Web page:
Race

Did Slavery Enhance The American Economy?

Freedom Festival Image
Rhode Island Council for the Humanities

The Tell Me More crew is pulling up stakes and heading back to DC from our brief sojourn in Providence, Rhode Island where there was great food, great weather — the leaves have not turned as much as we had thought they would by now but it's really fall up here.

As I said, we were here to participate in the Freedom Festival, a commemoration of the abolition of the transatlantic slave trade. Having marked the commemorative date on our program earlier this year I remain struck by the distance between what scholars "know" about slavery and its effect on this country, and what the public believes or has been taught.

At one point James Campbell, professor of history at Stanford University, told us about a book review he had written in which he pointed out that in the 18th century, two-thirds of all people who made transatlantic crossings were Africans. He was challenged on this by the editor who just did not believe it. He pointed out how pervasive slavery's root was in the economy — all 13 colonies had slaves at the outset (although slavery was abolished in the north first, it existed). Yet when these issues are often brought to the public's attention, the reaction is anger, denial and resentment.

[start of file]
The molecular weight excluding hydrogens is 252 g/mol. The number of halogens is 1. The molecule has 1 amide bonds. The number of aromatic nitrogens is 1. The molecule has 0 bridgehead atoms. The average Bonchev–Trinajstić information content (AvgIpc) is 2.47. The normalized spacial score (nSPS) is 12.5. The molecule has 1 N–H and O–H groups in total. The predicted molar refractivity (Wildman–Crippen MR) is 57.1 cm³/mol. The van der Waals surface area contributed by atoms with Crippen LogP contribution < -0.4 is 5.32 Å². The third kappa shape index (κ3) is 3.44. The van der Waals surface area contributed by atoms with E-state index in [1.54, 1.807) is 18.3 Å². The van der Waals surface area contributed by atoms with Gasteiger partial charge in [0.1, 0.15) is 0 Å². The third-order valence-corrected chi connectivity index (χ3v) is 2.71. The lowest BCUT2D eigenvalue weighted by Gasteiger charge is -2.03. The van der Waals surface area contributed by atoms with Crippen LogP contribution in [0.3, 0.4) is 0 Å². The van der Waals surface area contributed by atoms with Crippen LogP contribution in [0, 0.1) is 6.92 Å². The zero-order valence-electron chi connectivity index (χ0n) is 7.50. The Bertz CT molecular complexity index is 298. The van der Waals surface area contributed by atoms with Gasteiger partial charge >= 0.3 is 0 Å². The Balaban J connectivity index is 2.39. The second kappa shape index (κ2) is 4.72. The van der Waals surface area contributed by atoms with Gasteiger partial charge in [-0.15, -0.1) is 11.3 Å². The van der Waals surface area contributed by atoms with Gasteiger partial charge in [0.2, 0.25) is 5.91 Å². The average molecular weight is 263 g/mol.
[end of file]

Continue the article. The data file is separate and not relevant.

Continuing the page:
So I'd like to ask you: Are you open to the idea that slavery's effect on the economy and society is more widespread than most people have been taught? Are there ways in which you see the legacy of slavery today? And perhaps most important, how can this society best move forward? More education? More talk? Or, here's a thought, less?

And speaking of talk, we will be listening to and watching the presidential debate tonight, the second of a series of three. We are eager to get your impressions. What questions would you like to ask?

Let us know what you think.

Comments

 

Please keep your community civil. All comments must follow the NPR.org Community rules and terms of use, and will be moderated prior to posting. NPR reserves the right to use the comments we receive, in whole or in part, and to use the commenter's name and location, in any medium. See also the Terms of Use, Privacy Policy and Community FAQ.

About